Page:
Lawmakers have been deadlocked for years over immigration policies. Most recently, Congress balked at Trump's call for construction of a $20 billion border wall on the U.S.-Mexican line to thwart the entry of more illegal migrants and was unable to reach an agreement with the president over whether to protect as many as 1.8 million young people from deportation, migrants brought illegally into the country years ago by their parents.

The recently approved $1.3-trillion spending measure funding government operations through September included $1.6 billion for border security along the U.S.-Mexican line, but that money can be used only to repair existing segments of barriers, not new sections.

The Mexican government says it is offering refugee status to eligible members of a caravan of migrants from Central American countries heading north through Mexico.

Central American migrants participating in a caravan heading to the U.S. take a pause from the journey in Matias Romero, Oaxaca, Mexico, April 2, 2018.
Central American migrants participating in a caravan heading to the U.S. take a pause from the journey in Matias Romero, Oaxaca, Mexico, April 2, 2018.

A statement late Monday from the Mexican interior and foreign affairs ministries noted the caravans made up largely of people from Guatemala, Honduras and El Salvador have made similar trips since 2010 calling attention to migrant rights, particularly those fleeing dangerous situations at home in search of protection elsewhere.

"Mexico's migration policy is a sovereign one, through which it seeks to ensure legal, safe and orderly migration with full respect for people's rights," the statement said. "Under no circumstances does the Mexican government promote irregular migration."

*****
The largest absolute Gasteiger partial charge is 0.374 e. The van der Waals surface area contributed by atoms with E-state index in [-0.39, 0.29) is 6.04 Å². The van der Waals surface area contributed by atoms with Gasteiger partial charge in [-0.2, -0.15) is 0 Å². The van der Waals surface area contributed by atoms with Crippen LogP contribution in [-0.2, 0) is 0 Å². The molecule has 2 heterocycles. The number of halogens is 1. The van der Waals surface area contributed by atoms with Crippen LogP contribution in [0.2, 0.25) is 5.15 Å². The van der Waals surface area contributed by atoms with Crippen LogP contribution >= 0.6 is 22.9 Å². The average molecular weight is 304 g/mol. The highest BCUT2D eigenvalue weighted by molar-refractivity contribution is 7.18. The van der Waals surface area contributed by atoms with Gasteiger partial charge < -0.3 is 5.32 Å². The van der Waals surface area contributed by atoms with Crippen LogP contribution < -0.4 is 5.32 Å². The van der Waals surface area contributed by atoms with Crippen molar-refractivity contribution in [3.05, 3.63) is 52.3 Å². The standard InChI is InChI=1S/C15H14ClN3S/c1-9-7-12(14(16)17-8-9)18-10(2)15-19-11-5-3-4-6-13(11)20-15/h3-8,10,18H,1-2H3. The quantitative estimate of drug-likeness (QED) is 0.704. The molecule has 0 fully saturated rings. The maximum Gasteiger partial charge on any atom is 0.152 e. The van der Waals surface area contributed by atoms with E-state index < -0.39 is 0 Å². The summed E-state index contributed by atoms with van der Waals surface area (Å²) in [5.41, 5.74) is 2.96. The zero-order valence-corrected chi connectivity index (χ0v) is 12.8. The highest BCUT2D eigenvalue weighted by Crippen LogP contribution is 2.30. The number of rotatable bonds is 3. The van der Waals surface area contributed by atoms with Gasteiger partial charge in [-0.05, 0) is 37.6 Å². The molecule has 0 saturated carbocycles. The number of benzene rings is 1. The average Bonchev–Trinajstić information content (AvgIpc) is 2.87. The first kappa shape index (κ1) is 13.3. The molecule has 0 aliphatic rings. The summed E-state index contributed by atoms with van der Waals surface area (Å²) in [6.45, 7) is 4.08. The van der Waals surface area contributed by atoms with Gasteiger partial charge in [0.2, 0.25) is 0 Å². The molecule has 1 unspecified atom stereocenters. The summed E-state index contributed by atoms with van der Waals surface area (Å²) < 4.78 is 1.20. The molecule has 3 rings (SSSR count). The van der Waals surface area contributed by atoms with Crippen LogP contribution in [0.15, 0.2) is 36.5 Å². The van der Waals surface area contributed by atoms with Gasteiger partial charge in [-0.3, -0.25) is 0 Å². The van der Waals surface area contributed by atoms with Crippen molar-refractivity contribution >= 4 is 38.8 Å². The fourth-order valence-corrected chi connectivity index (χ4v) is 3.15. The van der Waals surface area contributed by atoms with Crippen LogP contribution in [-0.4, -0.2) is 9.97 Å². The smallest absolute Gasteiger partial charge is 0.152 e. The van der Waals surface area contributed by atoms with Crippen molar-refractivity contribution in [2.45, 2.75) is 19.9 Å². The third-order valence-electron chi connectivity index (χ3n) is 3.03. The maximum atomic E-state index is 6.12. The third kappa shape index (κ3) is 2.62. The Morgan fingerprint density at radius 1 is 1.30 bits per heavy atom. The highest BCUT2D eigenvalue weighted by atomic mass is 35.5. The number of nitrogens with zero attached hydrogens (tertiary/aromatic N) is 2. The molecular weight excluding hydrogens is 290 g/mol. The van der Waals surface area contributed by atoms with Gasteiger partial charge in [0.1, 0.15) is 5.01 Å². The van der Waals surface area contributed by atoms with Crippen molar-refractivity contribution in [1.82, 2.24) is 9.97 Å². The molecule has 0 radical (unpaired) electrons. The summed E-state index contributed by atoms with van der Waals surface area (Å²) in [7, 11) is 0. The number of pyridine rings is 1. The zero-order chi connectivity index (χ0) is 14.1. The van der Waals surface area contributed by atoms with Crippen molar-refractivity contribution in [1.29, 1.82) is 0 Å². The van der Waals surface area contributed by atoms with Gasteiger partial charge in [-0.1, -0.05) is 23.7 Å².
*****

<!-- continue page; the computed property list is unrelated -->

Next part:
Repatriation process

The ministries said that due to Mexican law, authorities have sent 400 caravan members back to their home countries.

The caravan of about 1,100 people was organized by Pueblo Sin Fronteras (People without Borders), which on Monday called the asylum processes in the United States and Mexico "punitive and unjust." Two smaller caravans reached the United States last year.

Gina Garibo, a spokesperson for the group, told VOA it is an organization that fights alongside the migrants in order to battle for their rights.

Alex Mensing, one of the group's coordinators, said on Twitter those in the caravan pressured Mexico "into conceding permission to travel to places where they can seek asylum."

Pueblo Sin Fronteras also highlighted the number of Hondurans in the group, saying their presence was the result of political crises in the region "provoked in large part by the policies of the U.S. government."

After Trump's Monday tweets, Mexican Interior Minister Alfonso Navarrete Prida said, "It is absolutely incorrect to say that Mexico is not making an effort" to control illegal migration.

He said Mexico has been following the course of the caravan, but rejected pressure from the United States.

"Of course we will act, let me be clear, in strict compliance with our migration laws, without accepting pressure from any country or anyone," he said.

Cristina Caicedo Smit contributed to this story.